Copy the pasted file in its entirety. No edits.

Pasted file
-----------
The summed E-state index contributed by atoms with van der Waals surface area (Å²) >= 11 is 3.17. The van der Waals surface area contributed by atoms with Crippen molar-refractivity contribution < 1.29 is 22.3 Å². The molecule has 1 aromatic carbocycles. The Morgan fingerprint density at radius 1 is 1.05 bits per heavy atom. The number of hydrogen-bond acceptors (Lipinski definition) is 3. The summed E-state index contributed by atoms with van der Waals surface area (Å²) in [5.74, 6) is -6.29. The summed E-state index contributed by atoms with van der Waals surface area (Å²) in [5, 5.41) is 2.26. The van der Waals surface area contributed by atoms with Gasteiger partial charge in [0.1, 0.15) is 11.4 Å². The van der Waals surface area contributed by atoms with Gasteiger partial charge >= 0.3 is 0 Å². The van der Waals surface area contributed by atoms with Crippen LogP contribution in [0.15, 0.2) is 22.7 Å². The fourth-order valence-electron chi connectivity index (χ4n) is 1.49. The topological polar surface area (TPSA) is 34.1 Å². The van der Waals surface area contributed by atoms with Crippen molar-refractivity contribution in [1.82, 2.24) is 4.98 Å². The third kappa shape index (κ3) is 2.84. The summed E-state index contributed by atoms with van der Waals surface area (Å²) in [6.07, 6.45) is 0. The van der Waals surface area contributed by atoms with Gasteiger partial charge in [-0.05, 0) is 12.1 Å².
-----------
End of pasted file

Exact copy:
The summed E-state index contributed by atoms with van der Waals surface area (Å²) >= 11 is 3.17. The van der Waals surface area contributed by atoms with Crippen molar-refractivity contribution < 1.29 is 22.3 Å². The molecule has 1 aromatic carbocycles. The Morgan fingerprint density at radius 1 is 1.05 bits per heavy atom. The number of hydrogen-bond acceptors (Lipinski definition) is 3. The summed E-state index contributed by atoms with van der Waals surface area (Å²) in [5.74, 6) is -6.29. The summed E-state index contributed by atoms with van der Waals surface area (Å²) in [5, 5.41) is 2.26. The van der Waals surface area contributed by atoms with Gasteiger partial charge in [0.1, 0.15) is 11.4 Å². The van der Waals surface area contributed by atoms with Gasteiger partial charge >= 0.3 is 0 Å². The van der Waals surface area contributed by atoms with Crippen LogP contribution in [0.15, 0.2) is 22.7 Å². The fourth-order valence-electron chi connectivity index (χ4n) is 1.49. The topological polar surface area (TPSA) is 34.1 Å². The van der Waals surface area contributed by atoms with Crippen molar-refractivity contribution in [1.82, 2.24) is 4.98 Å². The third kappa shape index (κ3) is 2.84. The summed E-state index contributed by atoms with van der Waals surface area (Å²) in [6.07, 6.45) is 0. The van der Waals surface area contributed by atoms with Gasteiger partial charge in [-0.05, 0) is 12.1 Å².